1966 Mustang rebuild project

Over the weekend I picked up a ’66 Mustang 289 coupe that two previous owners had started to restore, then stopped. Some of the work is OK, some will need to be re-done. After getting all the parts sorted out and inventoried, I’ll likely pull the engine and trans for a cleanup, rebuild and fresh paint while cleaning out the engine bay. Some sheet metal will just be replaced, like the hood and quite likely the front fenders as well. The trunk is in surprisingly good shape, as is the dash — original AM radio and all.

Most of the glass is present. I was told it was ALL there, but my mistake — didn’t inventory it completely. The expensive quarter windows are gone, as are most of the taillight assemblies, etc. Most of it probably would have been replaced anyway, but the missing quarter windows will be a budget hit I wasn’t expecting. Well, not specifically at least. I did build in a “fudge factor” for things like this, as well as a generic estimated number for assorted interior and exterior parts.

The doors and front fenders may be salvageable, or may not. I budgeted for replacing all of it. Previous owners welded in some patches… some poorly.

No apparent rust on the back end, but I am assuming someone covered rust holes with body filler at some point. We’ll see what stripping reveals.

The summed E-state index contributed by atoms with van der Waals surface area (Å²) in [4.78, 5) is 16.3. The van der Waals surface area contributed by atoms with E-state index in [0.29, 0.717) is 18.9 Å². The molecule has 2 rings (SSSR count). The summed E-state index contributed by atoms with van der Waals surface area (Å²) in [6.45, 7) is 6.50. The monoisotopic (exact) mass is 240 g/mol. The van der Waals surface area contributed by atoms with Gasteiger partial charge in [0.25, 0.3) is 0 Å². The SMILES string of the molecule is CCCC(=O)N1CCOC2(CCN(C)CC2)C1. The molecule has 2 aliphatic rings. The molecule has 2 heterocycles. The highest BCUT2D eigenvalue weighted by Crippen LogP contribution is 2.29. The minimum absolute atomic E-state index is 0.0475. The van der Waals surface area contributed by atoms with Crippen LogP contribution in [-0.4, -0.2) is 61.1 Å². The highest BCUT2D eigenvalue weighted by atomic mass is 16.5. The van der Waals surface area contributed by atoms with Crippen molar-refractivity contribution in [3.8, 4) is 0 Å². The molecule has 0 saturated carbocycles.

The dash is in surprisingly good condition, including the original AM pushbutton radio. The whole interior will get a repaint, and the newer floor pans may need some welding. Again, we’ll see what the cleanup and stripping reveals.

At 93K miles and with non-original valve covers and air cleaner, we’ll assume some work has been done and the engine will need an overhaul. It’s coming out for sure.

I think the biggest challenge right now will be not ordering a bunch of parts prematurely. For example, I know the car will need all new emblems, window weatherstripping, and so on. I don’t need that stuff NOW, though, and won’t for quite a while. The first task will be to remove the fenders, then get it up on jack stands so we can pull the wheels and tires off and remove the engine and transmission for rebuild. Interior and trim work is months off, so ordering parts for that would be a waste. Also, if I decide to sell partway through, I don’t want to have to let a bunch of new parts go at a loss.

Right now I have some basement drywall to finish pulling out thanks to a botched waterproofing job by the previous homeowner… then it’s wrench time.